26 September 2023
Rana Gupta, Senior Portfolio Manager
Koushik Pal, Director of India Equities Research
In this investment note, Rana Gupta, Senior Portfolio Manager and Koushik Pal, Director of India Equities Research, explain how India’s impending inclusion in the JPMorgan Government Bond Index- Emerging Markets (GBI-EM) index should lead to an increase in global inflows that will help underpin its current account, stabilise yields, and reduce the cost of capital, which would reinforce India’s transition to its next stage of growth and the case for considering Indian equities to participate in the long-term structural growth story.
The key takeaway from the release of the 2023 EM Index Governance Results is that from 28 June 2024, India will be included in the JPMorgan Government Bond Index-Emerging-Markets (GBI-EM) Global index suite, which encompasses all relevant derivative benchmarks, including custom indices1. India has been classified as “Index Watch Positive” since 2021 (for inclusion in the GBI-EM Global index suite). This development follows the Indian government’s introduction of its Fully Accessible Route (FAR) programme in 2020 and substantive market reforms to aid foreign portfolio investments.
Post inclusion, India is expected to reach as much as a 10% weighting in the GBI-EM Global Diversified index (GBI-EM GD), making it the second largest constituent member. At present, 23 Indian government bonds meet the eligibility criteria of the index, with a combined notional value of approximately INR 27 trillion/US$ 330 billion.
Inclusion in the GBI-EM GD will be staggered over a 10-month period that will conclude on 31 March 2025 (i.e., the inclusion of 1% per month)2 and is expected to generate US$30 billion in fixed-income flows.
The Indian government has introduced several structural measures to pivot from deficit to savings and consumption to investments. Its goal is to build a resilient and sustainable growth engine (refer to our latest thought leadership piece Transitioning to India’s next stage of growth). The fruition of these measures and India’s inclusion in the GBI-EM Global index suite is viewed as positive. More significant foreign inflows should help fortify its current account, which could help mitigate the impact of higher oil prices.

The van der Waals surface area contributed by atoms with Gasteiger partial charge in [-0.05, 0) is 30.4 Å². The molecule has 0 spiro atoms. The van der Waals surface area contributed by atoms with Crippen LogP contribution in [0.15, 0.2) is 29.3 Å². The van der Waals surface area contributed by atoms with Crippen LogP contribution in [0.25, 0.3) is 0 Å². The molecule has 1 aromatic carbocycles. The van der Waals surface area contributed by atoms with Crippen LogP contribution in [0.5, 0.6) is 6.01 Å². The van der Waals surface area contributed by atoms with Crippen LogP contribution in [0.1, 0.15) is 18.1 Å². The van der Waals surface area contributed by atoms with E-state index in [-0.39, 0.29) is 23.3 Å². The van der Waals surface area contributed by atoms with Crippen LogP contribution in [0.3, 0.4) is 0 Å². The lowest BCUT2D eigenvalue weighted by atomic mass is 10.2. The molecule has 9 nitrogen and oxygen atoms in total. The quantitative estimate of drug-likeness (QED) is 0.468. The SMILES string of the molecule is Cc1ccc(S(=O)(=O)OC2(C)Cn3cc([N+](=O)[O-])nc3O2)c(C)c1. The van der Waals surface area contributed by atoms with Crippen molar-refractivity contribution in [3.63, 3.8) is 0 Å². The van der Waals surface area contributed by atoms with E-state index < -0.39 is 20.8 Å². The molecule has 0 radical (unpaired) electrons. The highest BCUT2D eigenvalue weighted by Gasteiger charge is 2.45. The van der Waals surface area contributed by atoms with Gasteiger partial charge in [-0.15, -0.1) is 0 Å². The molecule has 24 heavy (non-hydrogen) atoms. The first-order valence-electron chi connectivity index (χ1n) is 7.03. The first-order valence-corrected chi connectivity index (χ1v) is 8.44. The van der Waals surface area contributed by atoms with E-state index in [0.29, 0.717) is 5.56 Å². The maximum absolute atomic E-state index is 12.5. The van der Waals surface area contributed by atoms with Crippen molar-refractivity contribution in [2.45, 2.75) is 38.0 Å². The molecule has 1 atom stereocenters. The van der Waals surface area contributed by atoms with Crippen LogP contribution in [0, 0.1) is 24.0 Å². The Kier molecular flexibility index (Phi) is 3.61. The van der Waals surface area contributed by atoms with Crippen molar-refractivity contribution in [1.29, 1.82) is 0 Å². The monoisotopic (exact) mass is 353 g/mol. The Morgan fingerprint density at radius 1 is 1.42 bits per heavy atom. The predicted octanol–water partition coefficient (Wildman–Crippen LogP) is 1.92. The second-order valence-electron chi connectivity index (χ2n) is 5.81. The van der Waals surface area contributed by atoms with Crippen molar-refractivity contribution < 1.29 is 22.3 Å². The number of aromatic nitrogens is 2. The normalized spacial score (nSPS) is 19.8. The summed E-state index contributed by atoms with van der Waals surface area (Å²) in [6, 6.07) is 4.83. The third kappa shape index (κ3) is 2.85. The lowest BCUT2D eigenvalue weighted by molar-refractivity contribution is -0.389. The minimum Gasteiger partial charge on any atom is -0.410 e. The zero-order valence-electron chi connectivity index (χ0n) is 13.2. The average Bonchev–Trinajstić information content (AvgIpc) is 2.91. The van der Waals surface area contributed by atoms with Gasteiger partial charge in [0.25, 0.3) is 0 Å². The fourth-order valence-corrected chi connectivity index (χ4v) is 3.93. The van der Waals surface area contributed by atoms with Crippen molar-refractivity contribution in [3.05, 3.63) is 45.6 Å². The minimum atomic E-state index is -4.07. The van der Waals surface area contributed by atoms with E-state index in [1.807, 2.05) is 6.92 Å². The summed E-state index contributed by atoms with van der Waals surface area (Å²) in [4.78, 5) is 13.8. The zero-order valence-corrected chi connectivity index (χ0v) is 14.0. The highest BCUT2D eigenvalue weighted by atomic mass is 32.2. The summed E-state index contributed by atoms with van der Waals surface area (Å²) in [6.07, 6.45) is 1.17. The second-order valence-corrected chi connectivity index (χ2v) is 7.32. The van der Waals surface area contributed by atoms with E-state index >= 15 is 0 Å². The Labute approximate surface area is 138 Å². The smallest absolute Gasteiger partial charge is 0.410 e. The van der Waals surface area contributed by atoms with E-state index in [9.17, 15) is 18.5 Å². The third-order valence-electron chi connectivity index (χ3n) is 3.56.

We believe the recent announcement and expected global inflows into Indian government bonds will help stabilise yields with some downside bias over the medium term. When combined with improvements in infrastructure and incentives, this should contribute to an ongoing reduction in the cost of capital. It also further supports our view that Indian corporate profits are on an upward trend. Indeed, the earnings per share (EPS) of companies in the NIFTY50 index rose from 5% (on a Compound Annual Growth Rate, CAGR basis) from FY2014-FY2019 to 12% FY2019-FY2023. We expect such growth rates to continue with a strong outlook for domestic-oriented companies.
Meanwhile, the inclusion is an added positive for wholesale-funded businesses, such as non-bank lenders and rate-sensitive domestic consumption; investment sectors like autos, capital goods, and real estate.
The Indian government’s policies and reforms that are put in place have laid the foundation and established a visible, long-term growth path. As the most populous country in the world today, this event is another step that gives India a greater presence on the global stage.
1 India gets green light to join JPMorgan bond index; rupee, bonds gain | Reuters, 22 September 2023.
2 Morgan Stanley, 22 September 2023.
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India’s bond index inclusion: Attracting foreign investment; bolstering its regional position
Indian government bonds would be included in the JPMorgan Government Bond Index-Emerging Markets (GBI-EM) Global index suite starting in June 2024. We examine the short- and long-term implications of this significant decision for the Indian bond market.